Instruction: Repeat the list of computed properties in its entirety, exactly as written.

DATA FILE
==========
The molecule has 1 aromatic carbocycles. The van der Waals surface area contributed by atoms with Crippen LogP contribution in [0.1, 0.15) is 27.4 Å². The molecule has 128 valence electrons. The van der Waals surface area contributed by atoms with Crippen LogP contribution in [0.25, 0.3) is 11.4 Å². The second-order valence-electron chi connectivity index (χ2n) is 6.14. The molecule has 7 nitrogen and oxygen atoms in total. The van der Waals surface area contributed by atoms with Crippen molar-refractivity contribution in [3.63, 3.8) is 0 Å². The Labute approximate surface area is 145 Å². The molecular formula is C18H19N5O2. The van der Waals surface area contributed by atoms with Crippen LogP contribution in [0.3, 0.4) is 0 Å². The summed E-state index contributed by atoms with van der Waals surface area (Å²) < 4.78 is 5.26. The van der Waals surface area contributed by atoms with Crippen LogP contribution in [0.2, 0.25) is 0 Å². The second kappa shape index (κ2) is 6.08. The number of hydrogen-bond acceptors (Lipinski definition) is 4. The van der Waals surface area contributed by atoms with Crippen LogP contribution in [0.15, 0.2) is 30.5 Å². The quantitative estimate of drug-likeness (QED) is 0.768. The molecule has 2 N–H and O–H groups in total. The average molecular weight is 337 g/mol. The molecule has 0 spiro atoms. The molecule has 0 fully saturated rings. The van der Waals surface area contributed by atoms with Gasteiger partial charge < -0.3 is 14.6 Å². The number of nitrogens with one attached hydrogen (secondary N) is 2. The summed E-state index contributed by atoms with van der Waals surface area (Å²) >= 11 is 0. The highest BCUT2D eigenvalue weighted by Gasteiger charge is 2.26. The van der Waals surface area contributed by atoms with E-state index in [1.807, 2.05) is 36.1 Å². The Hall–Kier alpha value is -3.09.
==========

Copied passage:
The molecule has 1 aromatic carbocycles. The van der Waals surface area contributed by atoms with Crippen LogP contribution in [0.1, 0.15) is 27.4 Å². The molecule has 128 valence electrons. The van der Waals surface area contributed by atoms with Crippen LogP contribution in [0.25, 0.3) is 11.4 Å². The second-order valence-electron chi connectivity index (χ2n) is 6.14. The molecule has 7 nitrogen and oxygen atoms in total. The van der Waals surface area contributed by atoms with Crippen molar-refractivity contribution in [3.63, 3.8) is 0 Å². The Labute approximate surface area is 145 Å². The molecular formula is C18H19N5O2. The van der Waals surface area contributed by atoms with Crippen LogP contribution in [0.3, 0.4) is 0 Å². The summed E-state index contributed by atoms with van der Waals surface area (Å²) < 4.78 is 5.26. The van der Waals surface area contributed by atoms with Crippen LogP contribution in [0.2, 0.25) is 0 Å². The second kappa shape index (κ2) is 6.08. The number of hydrogen-bond acceptors (Lipinski definition) is 4. The van der Waals surface area contributed by atoms with Crippen LogP contribution in [0.15, 0.2) is 30.5 Å². The quantitative estimate of drug-likeness (QED) is 0.768. The molecule has 2 N–H and O–H groups in total. The average molecular weight is 337 g/mol. The molecule has 0 spiro atoms. The molecule has 0 fully saturated rings. The van der Waals surface area contributed by atoms with Gasteiger partial charge < -0.3 is 14.6 Å². The number of nitrogens with one attached hydrogen (secondary N) is 2. The summed E-state index contributed by atoms with van der Waals surface area (Å²) >= 11 is 0. The highest BCUT2D eigenvalue weighted by Gasteiger charge is 2.26. The van der Waals surface area contributed by atoms with E-state index in [1.807, 2.05) is 36.1 Å². The Hall–Kier alpha value is -3.09.